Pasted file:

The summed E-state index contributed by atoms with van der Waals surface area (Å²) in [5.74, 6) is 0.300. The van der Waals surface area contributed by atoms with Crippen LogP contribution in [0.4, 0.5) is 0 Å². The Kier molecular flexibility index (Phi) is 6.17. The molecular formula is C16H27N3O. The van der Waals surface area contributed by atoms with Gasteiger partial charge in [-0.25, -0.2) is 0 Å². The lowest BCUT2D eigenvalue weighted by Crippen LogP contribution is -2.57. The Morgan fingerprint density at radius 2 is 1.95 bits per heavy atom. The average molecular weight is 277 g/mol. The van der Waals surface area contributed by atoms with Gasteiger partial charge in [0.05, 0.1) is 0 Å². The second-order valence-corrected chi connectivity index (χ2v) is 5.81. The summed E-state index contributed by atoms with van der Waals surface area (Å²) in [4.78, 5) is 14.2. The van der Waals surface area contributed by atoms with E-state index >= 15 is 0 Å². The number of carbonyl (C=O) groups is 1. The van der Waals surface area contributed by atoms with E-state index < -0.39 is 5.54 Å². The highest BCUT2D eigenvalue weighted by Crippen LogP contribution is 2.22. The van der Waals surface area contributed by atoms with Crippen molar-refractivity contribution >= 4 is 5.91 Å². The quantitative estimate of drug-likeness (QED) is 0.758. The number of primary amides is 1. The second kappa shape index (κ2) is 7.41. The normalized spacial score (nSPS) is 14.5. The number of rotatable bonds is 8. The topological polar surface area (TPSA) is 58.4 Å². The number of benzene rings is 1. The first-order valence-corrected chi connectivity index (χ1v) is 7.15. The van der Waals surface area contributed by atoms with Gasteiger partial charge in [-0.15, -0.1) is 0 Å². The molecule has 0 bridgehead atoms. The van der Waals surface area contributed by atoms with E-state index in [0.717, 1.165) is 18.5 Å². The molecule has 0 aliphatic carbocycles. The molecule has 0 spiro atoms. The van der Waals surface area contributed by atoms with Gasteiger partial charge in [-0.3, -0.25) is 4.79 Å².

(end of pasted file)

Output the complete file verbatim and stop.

The summed E-state index contributed by atoms with van der Waals surface area (Å²) in [5.74, 6) is 0.300. The van der Waals surface area contributed by atoms with Crippen LogP contribution in [0.4, 0.5) is 0 Å². The Kier molecular flexibility index (Phi) is 6.17. The molecular formula is C16H27N3O. The van der Waals surface area contributed by atoms with Gasteiger partial charge in [-0.25, -0.2) is 0 Å². The lowest BCUT2D eigenvalue weighted by Crippen LogP contribution is -2.57. The Morgan fingerprint density at radius 2 is 1.95 bits per heavy atom. The average molecular weight is 277 g/mol. The van der Waals surface area contributed by atoms with Gasteiger partial charge in [0.05, 0.1) is 0 Å². The second-order valence-corrected chi connectivity index (χ2v) is 5.81. The summed E-state index contributed by atoms with van der Waals surface area (Å²) in [4.78, 5) is 14.2. The van der Waals surface area contributed by atoms with E-state index >= 15 is 0 Å². The number of carbonyl (C=O) groups is 1. The van der Waals surface area contributed by atoms with E-state index < -0.39 is 5.54 Å². The highest BCUT2D eigenvalue weighted by Crippen LogP contribution is 2.22. The van der Waals surface area contributed by atoms with Crippen molar-refractivity contribution >= 4 is 5.91 Å². The quantitative estimate of drug-likeness (QED) is 0.758. The number of primary amides is 1. The second kappa shape index (κ2) is 7.41. The normalized spacial score (nSPS) is 14.5. The number of rotatable bonds is 8. The topological polar surface area (TPSA) is 58.4 Å². The number of benzene rings is 1. The first-order valence-corrected chi connectivity index (χ1v) is 7.15. The van der Waals surface area contributed by atoms with Gasteiger partial charge in [-0.15, -0.1) is 0 Å². The molecule has 0 bridgehead atoms. The van der Waals surface area contributed by atoms with E-state index in [0.717, 1.165) is 18.5 Å². The molecule has 0 aliphatic carbocycles. The molecule has 0 spiro atoms. The van der Waals surface area contributed by atoms with Gasteiger partial charge in [-0.3, -0.25) is 4.79 Å².